Boredom can become destructive over time if it’s not proactively addressed. It may even lead to high-risk behaviors like increased alcohol or drug use, increased sexual activity and/or sexual partners, addictive behaviors such as gambling, shopping, or eating, and even self-harming thoughts and behaviors. Throughout this article, we’ll discuss the connection between boredom and depression and what you can do to overcome it.
Existential Boredom and Depression
You can get bored while you’re waiting for someone to pick you up from work, at night when you’re supposed to be sleeping, and in between commercials while you’re watching television. None of these instances are enough to ignite depression, but they can be troubling to those who are already diagnosed with it.
The type of boredom that can cause depression is called existential or apathetic boredom; in Alex Lickerman’s article “Boredom,” he defined it as the inability to find anything interesting in life. In this case, having depression can cause existential boredom just as existential boredom can cause depression. People who can’t find anything interesting generally conclude that life is meaningless, and then they become depressed.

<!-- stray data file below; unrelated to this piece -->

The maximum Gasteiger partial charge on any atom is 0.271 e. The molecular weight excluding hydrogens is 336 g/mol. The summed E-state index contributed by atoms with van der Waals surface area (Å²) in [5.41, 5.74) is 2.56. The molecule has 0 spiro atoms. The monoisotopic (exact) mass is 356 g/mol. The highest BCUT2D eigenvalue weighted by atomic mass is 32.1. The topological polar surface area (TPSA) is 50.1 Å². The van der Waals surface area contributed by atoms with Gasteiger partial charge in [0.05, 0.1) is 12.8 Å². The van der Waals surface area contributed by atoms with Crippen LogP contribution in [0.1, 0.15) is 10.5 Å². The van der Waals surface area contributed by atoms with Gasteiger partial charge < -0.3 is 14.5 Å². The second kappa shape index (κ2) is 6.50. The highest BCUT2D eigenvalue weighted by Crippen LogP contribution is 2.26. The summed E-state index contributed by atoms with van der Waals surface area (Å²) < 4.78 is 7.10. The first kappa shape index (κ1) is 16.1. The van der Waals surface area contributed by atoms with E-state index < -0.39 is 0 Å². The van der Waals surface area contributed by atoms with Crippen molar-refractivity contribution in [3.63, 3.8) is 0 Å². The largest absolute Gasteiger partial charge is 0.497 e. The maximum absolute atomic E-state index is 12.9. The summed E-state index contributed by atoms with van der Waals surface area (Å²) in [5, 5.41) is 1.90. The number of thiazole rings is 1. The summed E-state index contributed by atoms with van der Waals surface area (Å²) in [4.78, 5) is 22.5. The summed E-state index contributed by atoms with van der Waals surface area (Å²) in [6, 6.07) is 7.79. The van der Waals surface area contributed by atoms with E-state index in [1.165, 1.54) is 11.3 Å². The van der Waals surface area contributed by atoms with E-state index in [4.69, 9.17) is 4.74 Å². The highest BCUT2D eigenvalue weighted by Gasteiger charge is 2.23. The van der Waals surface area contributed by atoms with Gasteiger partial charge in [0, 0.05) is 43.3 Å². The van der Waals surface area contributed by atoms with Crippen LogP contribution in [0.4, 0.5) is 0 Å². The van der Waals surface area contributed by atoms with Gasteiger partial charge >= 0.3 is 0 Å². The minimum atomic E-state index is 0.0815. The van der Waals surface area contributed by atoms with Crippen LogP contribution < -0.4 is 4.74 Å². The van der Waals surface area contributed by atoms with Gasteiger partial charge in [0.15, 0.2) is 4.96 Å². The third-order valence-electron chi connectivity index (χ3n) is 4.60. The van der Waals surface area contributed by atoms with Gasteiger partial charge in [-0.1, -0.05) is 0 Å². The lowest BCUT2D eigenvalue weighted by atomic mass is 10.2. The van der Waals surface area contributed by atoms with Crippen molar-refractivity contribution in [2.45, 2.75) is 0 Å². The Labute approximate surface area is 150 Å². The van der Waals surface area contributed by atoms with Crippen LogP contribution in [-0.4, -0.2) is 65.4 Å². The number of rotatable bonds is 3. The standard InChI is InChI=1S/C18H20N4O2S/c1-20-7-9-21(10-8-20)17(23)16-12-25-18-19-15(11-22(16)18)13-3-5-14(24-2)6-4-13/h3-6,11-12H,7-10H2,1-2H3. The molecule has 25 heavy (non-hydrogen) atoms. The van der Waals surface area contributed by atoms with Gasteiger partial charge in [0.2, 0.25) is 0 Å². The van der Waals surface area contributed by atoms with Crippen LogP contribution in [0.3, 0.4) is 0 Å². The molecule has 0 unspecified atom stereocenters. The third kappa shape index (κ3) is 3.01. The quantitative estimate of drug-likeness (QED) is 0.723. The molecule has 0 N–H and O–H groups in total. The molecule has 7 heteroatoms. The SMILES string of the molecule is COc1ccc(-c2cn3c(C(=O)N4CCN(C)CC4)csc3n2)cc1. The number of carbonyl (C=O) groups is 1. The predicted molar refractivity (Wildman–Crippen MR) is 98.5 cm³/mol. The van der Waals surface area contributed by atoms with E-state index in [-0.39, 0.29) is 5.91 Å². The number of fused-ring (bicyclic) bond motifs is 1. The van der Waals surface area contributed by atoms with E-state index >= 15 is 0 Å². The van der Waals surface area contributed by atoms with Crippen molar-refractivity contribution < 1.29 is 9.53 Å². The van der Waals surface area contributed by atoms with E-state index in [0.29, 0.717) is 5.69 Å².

While depression is one of the most common mental health challenges, it’s very treatable. In fact, studies have found that web-based Cognitive Behavioral Therapy (CBT) can reduce depression in patients. When you understand the cause of your depression and your treatment options, you can learn to overcome it.
What is Boredom?
Boredom is a psychological state experienced when an individual:
- Lacks interest in anything during brief intermittent periods or more steady periods of time
- Finds him or herself unable to rest or relax
- Feels little to no excitement
- Displays apathy, lack of concern, or little interest in something that would normally be important
- Finds it difficult to get or stay motivated
Those who already have anxiety are more prone to developing depression when they experience long shifts of boredom. They’re likely suppressing negative thoughts already, so when free time or boredom arises, they sometimes let their mind wander and the negative thoughts take over.